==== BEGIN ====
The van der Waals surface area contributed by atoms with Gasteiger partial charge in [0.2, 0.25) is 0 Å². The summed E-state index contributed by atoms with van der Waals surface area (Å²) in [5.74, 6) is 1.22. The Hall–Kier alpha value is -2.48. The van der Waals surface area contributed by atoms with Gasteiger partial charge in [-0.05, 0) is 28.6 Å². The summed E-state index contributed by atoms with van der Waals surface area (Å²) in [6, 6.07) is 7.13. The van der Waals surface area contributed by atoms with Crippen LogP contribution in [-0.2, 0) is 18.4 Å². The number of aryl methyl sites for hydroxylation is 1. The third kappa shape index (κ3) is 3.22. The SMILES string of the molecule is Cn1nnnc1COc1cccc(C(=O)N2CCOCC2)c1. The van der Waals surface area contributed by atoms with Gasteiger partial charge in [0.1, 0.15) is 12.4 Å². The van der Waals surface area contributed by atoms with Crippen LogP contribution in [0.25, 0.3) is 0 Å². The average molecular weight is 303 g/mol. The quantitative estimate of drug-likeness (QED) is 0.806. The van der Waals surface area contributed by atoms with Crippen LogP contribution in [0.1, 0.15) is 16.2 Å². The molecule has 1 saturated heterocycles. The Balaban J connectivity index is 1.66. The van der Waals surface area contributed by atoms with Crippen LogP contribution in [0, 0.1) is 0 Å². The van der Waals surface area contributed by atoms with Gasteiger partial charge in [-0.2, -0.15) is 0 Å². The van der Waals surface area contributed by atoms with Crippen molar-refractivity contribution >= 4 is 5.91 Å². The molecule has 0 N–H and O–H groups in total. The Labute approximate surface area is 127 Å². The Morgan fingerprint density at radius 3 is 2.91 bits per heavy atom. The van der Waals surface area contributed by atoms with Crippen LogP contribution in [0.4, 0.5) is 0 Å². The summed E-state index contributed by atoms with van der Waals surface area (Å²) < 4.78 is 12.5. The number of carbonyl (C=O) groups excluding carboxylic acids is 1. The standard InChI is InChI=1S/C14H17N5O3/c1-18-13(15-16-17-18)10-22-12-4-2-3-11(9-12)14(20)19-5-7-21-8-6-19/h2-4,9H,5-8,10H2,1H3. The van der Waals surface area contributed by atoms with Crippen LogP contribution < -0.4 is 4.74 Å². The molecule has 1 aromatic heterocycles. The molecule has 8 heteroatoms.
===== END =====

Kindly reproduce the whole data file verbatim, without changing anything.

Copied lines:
The van der Waals surface area contributed by atoms with Gasteiger partial charge in [0.2, 0.25) is 0 Å². The summed E-state index contributed by atoms with van der Waals surface area (Å²) in [5.74, 6) is 1.22. The Hall–Kier alpha value is -2.48. The van der Waals surface area contributed by atoms with Gasteiger partial charge in [-0.05, 0) is 28.6 Å². The summed E-state index contributed by atoms with van der Waals surface area (Å²) in [6, 6.07) is 7.13. The van der Waals surface area contributed by atoms with Crippen LogP contribution in [-0.2, 0) is 18.4 Å². The number of aryl methyl sites for hydroxylation is 1. The third kappa shape index (κ3) is 3.22. The SMILES string of the molecule is Cn1nnnc1COc1cccc(C(=O)N2CCOCC2)c1. The van der Waals surface area contributed by atoms with Gasteiger partial charge in [0.1, 0.15) is 12.4 Å². The van der Waals surface area contributed by atoms with Crippen LogP contribution in [0.25, 0.3) is 0 Å². The average molecular weight is 303 g/mol. The quantitative estimate of drug-likeness (QED) is 0.806. The van der Waals surface area contributed by atoms with Crippen LogP contribution in [0.1, 0.15) is 16.2 Å². The molecule has 1 saturated heterocycles. The Balaban J connectivity index is 1.66. The van der Waals surface area contributed by atoms with Crippen LogP contribution in [0, 0.1) is 0 Å². The van der Waals surface area contributed by atoms with Gasteiger partial charge in [-0.2, -0.15) is 0 Å². The van der Waals surface area contributed by atoms with Crippen molar-refractivity contribution >= 4 is 5.91 Å². The molecule has 0 N–H and O–H groups in total. The Labute approximate surface area is 127 Å². The Morgan fingerprint density at radius 3 is 2.91 bits per heavy atom. The van der Waals surface area contributed by atoms with Crippen LogP contribution in [0.4, 0.5) is 0 Å². The summed E-state index contributed by atoms with van der Waals surface area (Å²) < 4.78 is 12.5. The number of carbonyl (C=O) groups excluding carboxylic acids is 1. The standard InChI is InChI=1S/C14H17N5O3/c1-18-13(15-16-17-18)10-22-12-4-2-3-11(9-12)14(20)19-5-7-21-8-6-19/h2-4,9H,5-8,10H2,1H3. The van der Waals surface area contributed by atoms with Crippen LogP contribution < -0.4 is 4.74 Å². The molecule has 1 aromatic heterocycles. The molecule has 8 heteroatoms.